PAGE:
PMTV / TRV
Soil-borne viruses of potato - Potato mop-top virus (PMTV) and Tobacco rattle virus (TRV)
Both Potato mop-top virus (PMTV) and Tobacco rattle virus (TRV) cause spraing symptoms (necrotic arcs or lines) in the flesh of infected tubers. Such symptoms severely affect the marketability of tubers for the export, processing and packing markets. TRV-induced spraing is indistinguishable from PMTV-induced spraing, highlighting the importance of diagnostic testing in determining the cause of infection.
Both viruses are soil-borne and have different modes of transmission: PMTV is spread by the powdery scab pathogen Spongospora subterranea; TRV is transmitted by free-living nematodes (Paratrichodorus and Trichodorus spp).
Left to Right: Spraing symptoms in the flesh of a tubers, symptoms of PMTV infection on the leaves of a potato plant; vectors of PMTV and TRV: zoospore of Spongospora subterranea (©www.spongospora.ethz.ch/sss.htm) and Trichodorus spp. (©Broom’s Barn Research Centre) respectively.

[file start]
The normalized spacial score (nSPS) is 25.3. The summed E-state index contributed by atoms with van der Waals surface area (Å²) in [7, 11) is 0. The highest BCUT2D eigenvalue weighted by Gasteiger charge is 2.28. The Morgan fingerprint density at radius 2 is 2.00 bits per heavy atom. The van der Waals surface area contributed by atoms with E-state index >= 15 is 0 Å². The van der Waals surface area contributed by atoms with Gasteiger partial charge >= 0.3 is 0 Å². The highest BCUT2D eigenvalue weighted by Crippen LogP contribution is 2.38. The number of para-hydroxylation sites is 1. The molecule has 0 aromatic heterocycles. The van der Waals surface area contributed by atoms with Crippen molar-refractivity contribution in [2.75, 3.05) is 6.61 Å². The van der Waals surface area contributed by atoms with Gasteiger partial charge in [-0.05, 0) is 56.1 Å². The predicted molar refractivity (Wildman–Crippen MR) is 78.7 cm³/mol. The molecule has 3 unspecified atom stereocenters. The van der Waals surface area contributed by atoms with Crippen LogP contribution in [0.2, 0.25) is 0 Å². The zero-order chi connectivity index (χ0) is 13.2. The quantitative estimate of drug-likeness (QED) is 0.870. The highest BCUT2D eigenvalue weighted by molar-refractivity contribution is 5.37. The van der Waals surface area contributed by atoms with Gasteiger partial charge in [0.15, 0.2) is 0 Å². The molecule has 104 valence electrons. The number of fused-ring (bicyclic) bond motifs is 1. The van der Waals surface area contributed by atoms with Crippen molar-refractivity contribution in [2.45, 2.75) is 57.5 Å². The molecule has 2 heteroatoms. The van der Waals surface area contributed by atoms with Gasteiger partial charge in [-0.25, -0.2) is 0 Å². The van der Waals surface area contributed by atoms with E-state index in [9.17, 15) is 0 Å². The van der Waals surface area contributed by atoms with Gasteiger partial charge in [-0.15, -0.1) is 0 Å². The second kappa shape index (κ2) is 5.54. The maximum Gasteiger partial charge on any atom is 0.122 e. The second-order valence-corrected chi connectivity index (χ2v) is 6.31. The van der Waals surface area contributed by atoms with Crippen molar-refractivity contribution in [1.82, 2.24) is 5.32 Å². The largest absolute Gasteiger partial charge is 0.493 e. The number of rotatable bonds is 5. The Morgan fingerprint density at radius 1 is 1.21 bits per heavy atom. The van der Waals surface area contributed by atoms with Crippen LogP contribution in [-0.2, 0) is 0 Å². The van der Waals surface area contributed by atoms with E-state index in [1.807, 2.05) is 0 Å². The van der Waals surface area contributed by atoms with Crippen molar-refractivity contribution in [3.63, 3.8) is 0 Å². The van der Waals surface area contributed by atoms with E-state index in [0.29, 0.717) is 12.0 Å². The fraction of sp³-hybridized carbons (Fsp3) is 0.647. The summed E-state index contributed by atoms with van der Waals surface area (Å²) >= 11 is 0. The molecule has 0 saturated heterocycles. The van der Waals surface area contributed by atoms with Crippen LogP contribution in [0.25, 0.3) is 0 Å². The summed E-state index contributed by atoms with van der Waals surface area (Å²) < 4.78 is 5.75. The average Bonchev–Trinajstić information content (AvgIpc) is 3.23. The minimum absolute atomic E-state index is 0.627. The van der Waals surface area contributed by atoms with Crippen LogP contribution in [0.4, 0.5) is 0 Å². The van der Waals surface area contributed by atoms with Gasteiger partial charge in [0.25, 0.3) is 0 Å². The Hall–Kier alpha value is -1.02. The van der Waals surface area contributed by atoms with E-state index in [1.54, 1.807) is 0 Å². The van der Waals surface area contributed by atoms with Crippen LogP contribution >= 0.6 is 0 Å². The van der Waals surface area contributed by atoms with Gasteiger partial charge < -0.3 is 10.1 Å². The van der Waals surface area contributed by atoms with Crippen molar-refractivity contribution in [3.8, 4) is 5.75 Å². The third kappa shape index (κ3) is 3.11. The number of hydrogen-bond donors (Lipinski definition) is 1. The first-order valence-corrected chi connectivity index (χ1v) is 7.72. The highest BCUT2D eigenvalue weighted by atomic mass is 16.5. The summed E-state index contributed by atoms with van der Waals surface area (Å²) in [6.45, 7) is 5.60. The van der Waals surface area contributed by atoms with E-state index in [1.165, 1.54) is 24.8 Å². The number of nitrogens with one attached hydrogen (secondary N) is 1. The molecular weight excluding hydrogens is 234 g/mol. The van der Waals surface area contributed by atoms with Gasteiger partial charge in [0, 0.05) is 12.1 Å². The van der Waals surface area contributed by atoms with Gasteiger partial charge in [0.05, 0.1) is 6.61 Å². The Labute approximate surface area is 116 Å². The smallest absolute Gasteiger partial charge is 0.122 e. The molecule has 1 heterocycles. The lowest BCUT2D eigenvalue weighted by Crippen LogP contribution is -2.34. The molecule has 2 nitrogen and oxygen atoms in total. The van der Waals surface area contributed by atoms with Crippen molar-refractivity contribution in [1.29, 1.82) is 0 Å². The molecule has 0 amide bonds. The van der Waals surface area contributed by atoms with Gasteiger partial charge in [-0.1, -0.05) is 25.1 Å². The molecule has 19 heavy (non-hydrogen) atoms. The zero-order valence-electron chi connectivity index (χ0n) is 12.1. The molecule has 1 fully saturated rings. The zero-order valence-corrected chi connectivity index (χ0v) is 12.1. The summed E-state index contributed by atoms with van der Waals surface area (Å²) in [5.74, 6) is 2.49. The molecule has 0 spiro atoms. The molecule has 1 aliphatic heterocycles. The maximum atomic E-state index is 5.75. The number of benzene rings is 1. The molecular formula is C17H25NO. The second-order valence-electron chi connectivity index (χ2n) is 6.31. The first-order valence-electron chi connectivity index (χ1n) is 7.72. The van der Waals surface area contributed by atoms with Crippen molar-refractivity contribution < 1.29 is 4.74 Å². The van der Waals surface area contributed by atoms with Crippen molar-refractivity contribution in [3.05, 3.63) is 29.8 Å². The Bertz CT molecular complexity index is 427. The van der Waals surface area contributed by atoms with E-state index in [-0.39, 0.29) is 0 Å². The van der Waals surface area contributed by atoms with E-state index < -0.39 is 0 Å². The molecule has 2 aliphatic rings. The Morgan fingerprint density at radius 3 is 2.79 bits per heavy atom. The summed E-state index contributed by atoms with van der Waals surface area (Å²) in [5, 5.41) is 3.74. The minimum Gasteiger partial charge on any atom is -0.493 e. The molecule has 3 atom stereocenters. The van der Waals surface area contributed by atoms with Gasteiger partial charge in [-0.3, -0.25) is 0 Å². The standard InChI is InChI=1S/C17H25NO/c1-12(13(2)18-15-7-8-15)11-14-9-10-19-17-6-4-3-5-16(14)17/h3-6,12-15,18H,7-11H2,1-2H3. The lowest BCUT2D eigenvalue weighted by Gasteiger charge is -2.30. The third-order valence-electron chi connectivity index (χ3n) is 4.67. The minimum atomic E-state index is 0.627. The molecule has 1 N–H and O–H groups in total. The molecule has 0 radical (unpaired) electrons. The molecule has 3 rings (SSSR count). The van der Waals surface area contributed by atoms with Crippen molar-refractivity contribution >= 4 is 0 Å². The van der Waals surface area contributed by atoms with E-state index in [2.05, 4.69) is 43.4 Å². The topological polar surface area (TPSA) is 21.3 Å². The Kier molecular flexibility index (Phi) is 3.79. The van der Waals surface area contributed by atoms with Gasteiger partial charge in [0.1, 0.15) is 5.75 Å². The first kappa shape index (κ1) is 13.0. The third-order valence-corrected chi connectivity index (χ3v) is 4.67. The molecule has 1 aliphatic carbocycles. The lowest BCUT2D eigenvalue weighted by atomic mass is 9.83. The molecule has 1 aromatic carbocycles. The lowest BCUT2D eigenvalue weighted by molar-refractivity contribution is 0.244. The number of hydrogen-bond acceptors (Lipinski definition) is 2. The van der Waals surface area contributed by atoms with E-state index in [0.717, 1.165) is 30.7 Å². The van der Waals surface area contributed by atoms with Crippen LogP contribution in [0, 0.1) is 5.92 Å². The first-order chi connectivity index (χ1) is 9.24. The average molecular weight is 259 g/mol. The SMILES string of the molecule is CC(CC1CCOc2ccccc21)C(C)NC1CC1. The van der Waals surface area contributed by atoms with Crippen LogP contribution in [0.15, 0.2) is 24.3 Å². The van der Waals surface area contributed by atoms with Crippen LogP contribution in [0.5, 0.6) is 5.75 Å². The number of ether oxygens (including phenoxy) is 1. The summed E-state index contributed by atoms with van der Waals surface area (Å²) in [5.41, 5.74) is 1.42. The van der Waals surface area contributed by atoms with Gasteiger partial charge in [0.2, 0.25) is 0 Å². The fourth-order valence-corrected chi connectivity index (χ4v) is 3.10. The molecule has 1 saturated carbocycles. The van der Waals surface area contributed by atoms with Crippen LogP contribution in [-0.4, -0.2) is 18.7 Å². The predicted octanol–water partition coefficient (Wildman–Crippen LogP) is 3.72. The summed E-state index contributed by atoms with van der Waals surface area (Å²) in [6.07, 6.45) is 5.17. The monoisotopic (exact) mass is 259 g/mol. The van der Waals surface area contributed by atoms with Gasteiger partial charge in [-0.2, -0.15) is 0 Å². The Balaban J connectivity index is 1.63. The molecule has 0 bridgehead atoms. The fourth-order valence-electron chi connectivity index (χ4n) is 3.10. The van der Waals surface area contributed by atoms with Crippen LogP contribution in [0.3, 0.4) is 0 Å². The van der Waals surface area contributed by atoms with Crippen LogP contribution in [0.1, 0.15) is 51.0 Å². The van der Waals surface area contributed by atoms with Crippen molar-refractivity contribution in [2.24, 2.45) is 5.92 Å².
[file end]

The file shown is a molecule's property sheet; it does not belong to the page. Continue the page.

Studies at SASA are focussing on maintaining the high health of seed potatoes grown for export. Soil-borne inoculum of PMTV has been shown to be more important then seed-borne inoculum in causing economic outbreaks of disease (view poster). A soil bioassay has been developed to monitor seed growing areas of Scotland. This could prove to be an effective tool in the formulation of advice to growers on both site and cultivar selection.
- Diagnostics for PMTV and TRV in growing crops and tubers;
- Studies on the relative importance of PMTV and TRV infection in spraing development in seed potatoes.